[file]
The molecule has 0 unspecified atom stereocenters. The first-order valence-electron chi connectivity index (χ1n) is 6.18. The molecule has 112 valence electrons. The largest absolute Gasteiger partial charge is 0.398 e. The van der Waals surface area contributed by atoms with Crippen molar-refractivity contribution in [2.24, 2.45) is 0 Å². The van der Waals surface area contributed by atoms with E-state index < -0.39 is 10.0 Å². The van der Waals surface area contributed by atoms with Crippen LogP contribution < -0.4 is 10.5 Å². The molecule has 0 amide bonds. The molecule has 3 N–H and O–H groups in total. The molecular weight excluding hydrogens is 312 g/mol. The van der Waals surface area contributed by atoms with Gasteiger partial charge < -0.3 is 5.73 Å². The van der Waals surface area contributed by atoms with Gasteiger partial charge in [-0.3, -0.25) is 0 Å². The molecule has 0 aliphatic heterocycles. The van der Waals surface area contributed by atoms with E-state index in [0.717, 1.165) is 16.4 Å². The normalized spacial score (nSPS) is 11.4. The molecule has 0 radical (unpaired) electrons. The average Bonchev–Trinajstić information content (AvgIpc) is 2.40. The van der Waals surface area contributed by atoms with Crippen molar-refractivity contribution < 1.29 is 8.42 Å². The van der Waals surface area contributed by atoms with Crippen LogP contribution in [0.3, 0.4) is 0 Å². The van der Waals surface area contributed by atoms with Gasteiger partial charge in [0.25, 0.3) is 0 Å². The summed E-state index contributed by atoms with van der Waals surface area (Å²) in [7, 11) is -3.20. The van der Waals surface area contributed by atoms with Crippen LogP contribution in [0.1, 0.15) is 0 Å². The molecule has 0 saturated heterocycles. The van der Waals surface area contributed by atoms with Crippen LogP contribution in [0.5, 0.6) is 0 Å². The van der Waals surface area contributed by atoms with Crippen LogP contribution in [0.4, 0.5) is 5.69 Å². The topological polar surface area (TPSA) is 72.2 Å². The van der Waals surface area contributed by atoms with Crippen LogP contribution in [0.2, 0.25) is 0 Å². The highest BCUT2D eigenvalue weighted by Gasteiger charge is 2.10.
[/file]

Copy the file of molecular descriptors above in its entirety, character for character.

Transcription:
The molecule has 0 unspecified atom stereocenters. The first-order valence-electron chi connectivity index (χ1n) is 6.18. The molecule has 112 valence electrons. The largest absolute Gasteiger partial charge is 0.398 e. The van der Waals surface area contributed by atoms with Crippen molar-refractivity contribution in [2.24, 2.45) is 0 Å². The van der Waals surface area contributed by atoms with E-state index < -0.39 is 10.0 Å². The van der Waals surface area contributed by atoms with Crippen LogP contribution < -0.4 is 10.5 Å². The molecule has 0 amide bonds. The molecule has 3 N–H and O–H groups in total. The molecular weight excluding hydrogens is 312 g/mol. The van der Waals surface area contributed by atoms with Gasteiger partial charge < -0.3 is 5.73 Å². The van der Waals surface area contributed by atoms with Gasteiger partial charge in [-0.3, -0.25) is 0 Å². The molecule has 0 aliphatic heterocycles. The van der Waals surface area contributed by atoms with E-state index in [0.717, 1.165) is 16.4 Å². The normalized spacial score (nSPS) is 11.4. The molecule has 0 radical (unpaired) electrons. The average Bonchev–Trinajstić information content (AvgIpc) is 2.40. The van der Waals surface area contributed by atoms with Crippen molar-refractivity contribution < 1.29 is 8.42 Å². The van der Waals surface area contributed by atoms with Crippen LogP contribution in [0.3, 0.4) is 0 Å². The van der Waals surface area contributed by atoms with Gasteiger partial charge in [0.25, 0.3) is 0 Å². The summed E-state index contributed by atoms with van der Waals surface area (Å²) in [7, 11) is -3.20. The van der Waals surface area contributed by atoms with Crippen LogP contribution in [0.1, 0.15) is 0 Å². The molecule has 0 saturated heterocycles. The van der Waals surface area contributed by atoms with Crippen LogP contribution in [0.5, 0.6) is 0 Å². The van der Waals surface area contributed by atoms with Crippen LogP contribution in [0.4, 0.5) is 5.69 Å². The topological polar surface area (TPSA) is 72.2 Å². The van der Waals surface area contributed by atoms with Crippen LogP contribution in [0.2, 0.25) is 0 Å². The highest BCUT2D eigenvalue weighted by Gasteiger charge is 2.10.